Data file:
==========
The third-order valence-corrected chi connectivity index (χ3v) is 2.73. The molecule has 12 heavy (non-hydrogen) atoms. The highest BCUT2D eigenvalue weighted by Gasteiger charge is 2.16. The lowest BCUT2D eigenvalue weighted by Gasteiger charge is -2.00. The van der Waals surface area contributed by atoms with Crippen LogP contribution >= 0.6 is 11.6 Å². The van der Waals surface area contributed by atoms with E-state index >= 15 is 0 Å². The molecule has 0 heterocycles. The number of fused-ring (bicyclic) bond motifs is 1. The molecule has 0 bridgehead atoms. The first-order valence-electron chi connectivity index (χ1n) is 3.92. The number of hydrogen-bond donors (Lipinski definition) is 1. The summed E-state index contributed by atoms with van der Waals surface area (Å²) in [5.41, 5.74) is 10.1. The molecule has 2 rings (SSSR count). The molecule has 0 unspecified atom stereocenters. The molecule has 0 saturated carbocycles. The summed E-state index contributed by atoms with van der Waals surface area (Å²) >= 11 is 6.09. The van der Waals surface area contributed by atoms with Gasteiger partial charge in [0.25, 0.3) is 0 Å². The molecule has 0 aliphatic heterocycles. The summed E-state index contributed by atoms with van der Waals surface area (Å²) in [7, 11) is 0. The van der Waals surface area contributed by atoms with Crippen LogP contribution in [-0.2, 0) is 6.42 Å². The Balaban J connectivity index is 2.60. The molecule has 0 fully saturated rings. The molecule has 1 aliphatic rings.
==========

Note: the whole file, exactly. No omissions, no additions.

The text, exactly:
The third-order valence-corrected chi connectivity index (χ3v) is 2.73. The molecule has 12 heavy (non-hydrogen) atoms. The highest BCUT2D eigenvalue weighted by Gasteiger charge is 2.16. The lowest BCUT2D eigenvalue weighted by Gasteiger charge is -2.00. The van der Waals surface area contributed by atoms with Crippen LogP contribution >= 0.6 is 11.6 Å². The van der Waals surface area contributed by atoms with E-state index >= 15 is 0 Å². The molecule has 0 heterocycles. The number of fused-ring (bicyclic) bond motifs is 1. The molecule has 0 bridgehead atoms. The first-order valence-electron chi connectivity index (χ1n) is 3.92. The number of hydrogen-bond donors (Lipinski definition) is 1. The summed E-state index contributed by atoms with van der Waals surface area (Å²) in [5.41, 5.74) is 10.1. The molecule has 2 rings (SSSR count). The molecule has 0 unspecified atom stereocenters. The molecule has 0 saturated carbocycles. The summed E-state index contributed by atoms with van der Waals surface area (Å²) >= 11 is 6.09. The van der Waals surface area contributed by atoms with Gasteiger partial charge in [0.25, 0.3) is 0 Å². The molecule has 0 aliphatic heterocycles. The summed E-state index contributed by atoms with van der Waals surface area (Å²) in [7, 11) is 0. The van der Waals surface area contributed by atoms with Crippen LogP contribution in [-0.2, 0) is 6.42 Å². The Balaban J connectivity index is 2.60. The molecule has 0 fully saturated rings. The molecule has 1 aliphatic rings.